It's hard to learn to be a decent enough writer that strangers will want to buy your books. It takes at least a decade of sacrifice, working a normal day job while writing when you can fit it in, taking courses, reading craft books, joining critique groups, and spending your time and money on that. Even then, working a second unpaid job for a decade to build your writing chops, there's no guarantee you'll hit the right combination of luck, timing, and technology that allows you to sell enough books to pay the mortgage and eat. It took me almost 30 years to find that lucky moment.
A lot of writers--some whose names you might know--make less than $10,000/year once they find their luck. I'm doing a bit better than that, but I still make less than an assistant manager at a McDonald's makes (and she has health insurance.)
I sacrificed for years to learn and improve my craft. I didn't go on vacations--I wrote. I didn't buy new cars--I wrote. I didn't buy new clothes--I went to thrift shops, and I wrote. I've been without health insurance for half my adult life--because if I worked a day job part-time for a few years here and there instead of full-time, I could write more.
Nonetheless, every lowlife criminal in the world thinks it's fine to steal from me. They sit there on their $1500 iPhones (I can afford no cell phone, BTW) and cavalierly steal my books in various ways. More than one person has stolen my IDENTITY. There are "lou cadle" websites in other countries that are not, I assure you, me or approved by me or in any way related to me. They are just scams and thefts.
And so my income keeps decreasing as piracy, illegal sharing, and theft of my professional identity carves away at what little money I'm making.
There is no legal recourse to this, as some of the thieves are in China or Russia or India. Even if a writer does spend thousands of dollars on investigators and attorneys to track down the piracy site owners and tell them to cease and desist, they'll pop right up with another website 24 hours later. So we writers just eat the losses and grow more and more disheartened.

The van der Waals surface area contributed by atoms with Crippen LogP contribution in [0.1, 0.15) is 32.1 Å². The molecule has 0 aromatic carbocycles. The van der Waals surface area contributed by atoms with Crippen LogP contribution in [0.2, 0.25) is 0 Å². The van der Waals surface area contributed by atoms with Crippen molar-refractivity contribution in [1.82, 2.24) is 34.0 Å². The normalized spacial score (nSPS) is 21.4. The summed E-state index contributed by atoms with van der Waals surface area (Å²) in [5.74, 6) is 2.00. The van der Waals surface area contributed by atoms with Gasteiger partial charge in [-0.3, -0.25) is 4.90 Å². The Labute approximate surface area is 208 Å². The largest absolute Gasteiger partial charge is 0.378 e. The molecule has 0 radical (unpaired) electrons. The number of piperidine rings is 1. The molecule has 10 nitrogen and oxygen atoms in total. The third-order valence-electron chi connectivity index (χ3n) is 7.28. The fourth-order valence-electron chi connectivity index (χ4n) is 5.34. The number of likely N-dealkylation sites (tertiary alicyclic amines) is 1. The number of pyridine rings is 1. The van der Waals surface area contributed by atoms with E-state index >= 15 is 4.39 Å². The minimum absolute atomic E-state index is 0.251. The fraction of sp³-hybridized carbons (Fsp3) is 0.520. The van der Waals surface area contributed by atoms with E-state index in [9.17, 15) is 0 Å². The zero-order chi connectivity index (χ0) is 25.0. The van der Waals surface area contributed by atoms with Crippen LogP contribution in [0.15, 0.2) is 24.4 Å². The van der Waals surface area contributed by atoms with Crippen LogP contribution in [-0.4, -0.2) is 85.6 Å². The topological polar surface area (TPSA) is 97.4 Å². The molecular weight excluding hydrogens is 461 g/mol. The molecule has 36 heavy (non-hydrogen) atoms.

What tears my ass about this is not that there are evil people in the world who would steal: that I figured out when I was a child. What really bothers me is not the pirate but the reader, that for an ebook I've spent maybe 500 hours of damned hard work on, I'm asking you to pay less than you pay for a cup of coffee. Less than most of you pay for a day of cell phone service. A quarter of what you might pay at the movies (and my book will last you for many more hours of entertainment than would a movie, unless you are a big fan of When Yukong Moved The Mountain and Shoah). Less than what you pay for a candy bar or soda pop at that movie. And yet for some, that's not nearly a low enough price, so they steal from me.
Things that are not stealing: using Kindle Unlimited. Using Overdrive at your public library. Paying at Barnes and Noble, Amazon, Google Play or iTunes for a book. (There are even legitimately free books at some of those places, a free price approved by the author.) Things that are stealing: file sharing and reading a whole series and then returning all the books for a refund. (That doesn't hurt Amazon or Apple one bit. It hurts only writers, and you eventually, for they will remove your account if you do it very often.)
Tell everyone you know, please. Stealing a book, or downloading books from
piracy sites, or sharing DRM-stripped KU files is EXACTLY like breaking into someone's home,
stealing their wallet, and setting on fire their cherished mementos of a life. Is that last an exaggeration? No. I've given my life to writing, so when you steal my books, you don't just steal my wallet. You steal the years of work and sacrifice from me. A book thief might have been vacationing in the Caribbean 15 years ago, but I was eating generic corn flakes and getting up at 4:30 to practice writing before I got on the bus to get to work.
Theft is what book piracy is, and that's all it is. Bad people will keep doing it, of course, for that is what bad people do. They commit crimes and do not care at all who they hurt. It's the nature of sociopathy.
But everyone with any moral center should recognize their crime for what it is and stop committing it.
Hi Lou .I just bought one of your books on Amazon and it's bring read. I respect writers so thank you for exercising your craft.ReplyDelete
thank you so much! I hope you enjoy it.Delete
Lou, just wanted to let you know that, as of tonight, I’ve purchased your entire collection, even the Rosellyn Sparks books. I’m more than happy to legitimately support you, and the only reason I return books is if they fall apart, which is luckily not a problem with ebooks (I’ve had that happen with print, though, and the bookstore always cheerfully replaced them. A friend asked me what the hell was I doing to the book she’d recommended if the spine was separating from the cover, but the bookstore owner told me that particular title apparently had a bad production run, because the publisher had sent another shipment and paid to ship back the first batch after he’d had a few return-exchanges like mine — everybody wanted another book, not a refund.) My physical books weigh more than my furniture, and I own a fair amount of older, well-constructed furnishings (inherited, Craigslist, and good thrift stores), but I’m a lifelong reader and former librarian, so what else could be expected? My habits could be much worse. I live in a town where Philip Morris is the biggest private employer, but I’m not sucking down Marlboros :-).ReplyDelete
Thank you for reading. I used to own 2500 or so books so I know what that's like. I gave away about 2250 to charity in 2004. I used to love reading so much, but writing makes it hard to find the time and "mental space" to appreciate a good novel. Slowing down on the writing should leave me some time to read novels again!Delete